In a recent article, Autism Daily Newscast shared tips for families traveling with children who have autism. The Wings for Autism program helps families by offering their children a trial run through the entire air travel process.
People with autism can be overwhelmed by new experiences, and the process of checking in, going through security, and boarding an airplane can be quite confusing. Preparation is key, and families can always use social stories or storyboards to explain the process to their child, but taking them on a trial run is even better. There are many potential difficulties families face, including long lines, security procedures, the hum of the airplane engines, or even fastening a seatbelt. Parents never know what might set their child off.
This issue was in the spotlight recently when a family on a Jet Blue flight from Boston to Nantucket were ejected by the pilot when their daughter had a meltdown because her father was unable to sit next to her. The family had informed the airline about their daughter’s condition, and requested adjoining seats, but the airline was only able to offer two seats that were next to each other. The girl, who is nonverbal, panicked because she did not understand that her father was on the same flight, so the pilot asked the family to leave.
The Wings for Autism program does just that. Families bring their children through the entire process of traveling, from getting a boarding pass, to going through security, right up to boarding the plane and simulating a flight. While the plane does not actually leave the ground, the engines are turned on, the safety presentation is completed, and drinks are served, just as they would be on a regular flight. The children are even given the opportunity to visit the cockpit and meet the pilots.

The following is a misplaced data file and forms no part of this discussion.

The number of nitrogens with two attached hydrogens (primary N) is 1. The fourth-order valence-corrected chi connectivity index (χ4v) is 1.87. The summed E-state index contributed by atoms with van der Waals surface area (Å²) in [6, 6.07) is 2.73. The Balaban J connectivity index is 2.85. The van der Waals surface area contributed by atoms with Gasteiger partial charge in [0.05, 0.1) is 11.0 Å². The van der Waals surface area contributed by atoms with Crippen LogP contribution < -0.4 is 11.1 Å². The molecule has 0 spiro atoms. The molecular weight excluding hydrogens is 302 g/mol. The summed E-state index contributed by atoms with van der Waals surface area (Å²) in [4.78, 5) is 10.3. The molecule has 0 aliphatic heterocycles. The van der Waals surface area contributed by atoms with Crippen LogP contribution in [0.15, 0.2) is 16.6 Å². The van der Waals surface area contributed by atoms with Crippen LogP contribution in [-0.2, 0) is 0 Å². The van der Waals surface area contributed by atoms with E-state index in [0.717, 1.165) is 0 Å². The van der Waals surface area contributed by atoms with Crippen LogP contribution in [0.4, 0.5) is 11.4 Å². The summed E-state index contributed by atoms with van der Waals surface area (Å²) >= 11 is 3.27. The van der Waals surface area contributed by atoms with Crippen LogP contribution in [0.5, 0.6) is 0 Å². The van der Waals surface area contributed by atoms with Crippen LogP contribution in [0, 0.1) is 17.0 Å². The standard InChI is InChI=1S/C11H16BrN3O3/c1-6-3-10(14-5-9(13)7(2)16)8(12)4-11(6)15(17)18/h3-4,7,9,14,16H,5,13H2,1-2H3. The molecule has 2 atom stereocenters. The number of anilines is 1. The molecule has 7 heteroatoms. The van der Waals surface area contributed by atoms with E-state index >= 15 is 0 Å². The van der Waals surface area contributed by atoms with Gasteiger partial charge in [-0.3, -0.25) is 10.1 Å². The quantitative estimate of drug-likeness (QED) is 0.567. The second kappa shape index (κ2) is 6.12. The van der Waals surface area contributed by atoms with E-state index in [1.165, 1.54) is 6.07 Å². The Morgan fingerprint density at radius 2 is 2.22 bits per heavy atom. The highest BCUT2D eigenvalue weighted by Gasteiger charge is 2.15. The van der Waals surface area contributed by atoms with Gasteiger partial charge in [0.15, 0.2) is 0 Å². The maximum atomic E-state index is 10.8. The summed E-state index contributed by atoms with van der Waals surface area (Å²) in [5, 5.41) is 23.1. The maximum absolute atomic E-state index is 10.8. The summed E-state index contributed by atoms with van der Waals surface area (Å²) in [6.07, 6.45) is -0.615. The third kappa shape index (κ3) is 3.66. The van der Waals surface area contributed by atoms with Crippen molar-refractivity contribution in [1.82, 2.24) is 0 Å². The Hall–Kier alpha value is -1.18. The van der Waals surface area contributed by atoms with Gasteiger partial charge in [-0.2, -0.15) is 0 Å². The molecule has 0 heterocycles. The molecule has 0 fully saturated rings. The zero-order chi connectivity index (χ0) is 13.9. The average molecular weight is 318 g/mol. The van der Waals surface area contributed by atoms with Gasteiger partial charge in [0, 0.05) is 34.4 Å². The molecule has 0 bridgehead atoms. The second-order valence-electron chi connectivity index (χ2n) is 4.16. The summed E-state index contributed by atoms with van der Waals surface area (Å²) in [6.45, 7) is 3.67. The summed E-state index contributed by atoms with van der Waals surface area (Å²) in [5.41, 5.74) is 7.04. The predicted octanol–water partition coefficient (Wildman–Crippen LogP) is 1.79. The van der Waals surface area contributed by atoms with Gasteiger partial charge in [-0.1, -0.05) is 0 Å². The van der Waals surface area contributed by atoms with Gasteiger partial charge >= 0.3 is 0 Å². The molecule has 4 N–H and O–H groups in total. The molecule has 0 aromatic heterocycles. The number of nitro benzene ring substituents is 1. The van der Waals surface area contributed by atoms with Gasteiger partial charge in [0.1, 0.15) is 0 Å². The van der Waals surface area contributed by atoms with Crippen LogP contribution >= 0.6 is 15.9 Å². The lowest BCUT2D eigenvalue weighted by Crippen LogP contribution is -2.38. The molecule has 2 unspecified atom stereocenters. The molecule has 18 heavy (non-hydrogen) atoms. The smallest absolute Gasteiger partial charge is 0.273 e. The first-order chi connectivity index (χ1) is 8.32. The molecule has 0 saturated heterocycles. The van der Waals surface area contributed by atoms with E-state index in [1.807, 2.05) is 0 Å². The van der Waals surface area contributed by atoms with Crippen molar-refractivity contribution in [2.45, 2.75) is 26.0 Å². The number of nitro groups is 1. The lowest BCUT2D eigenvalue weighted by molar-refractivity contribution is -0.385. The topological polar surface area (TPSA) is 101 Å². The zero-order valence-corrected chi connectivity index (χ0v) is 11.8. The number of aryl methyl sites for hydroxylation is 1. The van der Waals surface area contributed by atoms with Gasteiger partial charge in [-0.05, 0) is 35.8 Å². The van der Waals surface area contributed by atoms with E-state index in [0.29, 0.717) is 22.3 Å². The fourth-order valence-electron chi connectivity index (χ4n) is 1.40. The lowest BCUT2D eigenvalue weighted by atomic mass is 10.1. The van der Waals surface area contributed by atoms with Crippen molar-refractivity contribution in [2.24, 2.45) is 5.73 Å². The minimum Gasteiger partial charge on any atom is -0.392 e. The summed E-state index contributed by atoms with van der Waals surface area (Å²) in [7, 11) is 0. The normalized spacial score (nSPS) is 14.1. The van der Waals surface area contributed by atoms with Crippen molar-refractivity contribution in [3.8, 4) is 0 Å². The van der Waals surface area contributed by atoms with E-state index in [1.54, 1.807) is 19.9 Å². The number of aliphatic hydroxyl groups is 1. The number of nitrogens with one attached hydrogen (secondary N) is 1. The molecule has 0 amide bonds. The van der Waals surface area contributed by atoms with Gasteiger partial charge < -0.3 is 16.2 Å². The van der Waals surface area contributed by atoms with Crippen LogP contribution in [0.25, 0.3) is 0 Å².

This allows the children to experience what it’s like to fly, while also giving airport staff the opportunity to interact with the children, and to learn strategies that can make their experience more comfortable. When airport staff and flight attendants are given strategies they can use to help travelers with autism, they will be able to remain calm when problems arise, which will help both the children with autism and the other passengers to feel more comfortable as well.
The program started at Logan Airport in Boston in 2011, through a collaboration with Massport, the Transportation Security Administration, and the Charles River Center (an autism support center). Over 1000 people have attended the Wings for Autism events, and the program has plans to expand to 50 more airports nationwide over the next three years, including Detroit, Baltimore, and JFK airport in New York. Several airlines, including Jet Blue, Southwest, Alaska Air, Delta, and US Air are also taking part in the program. For more information, visit their website at http://www.charlesrivercenter.org/index.cfm?pid=14828.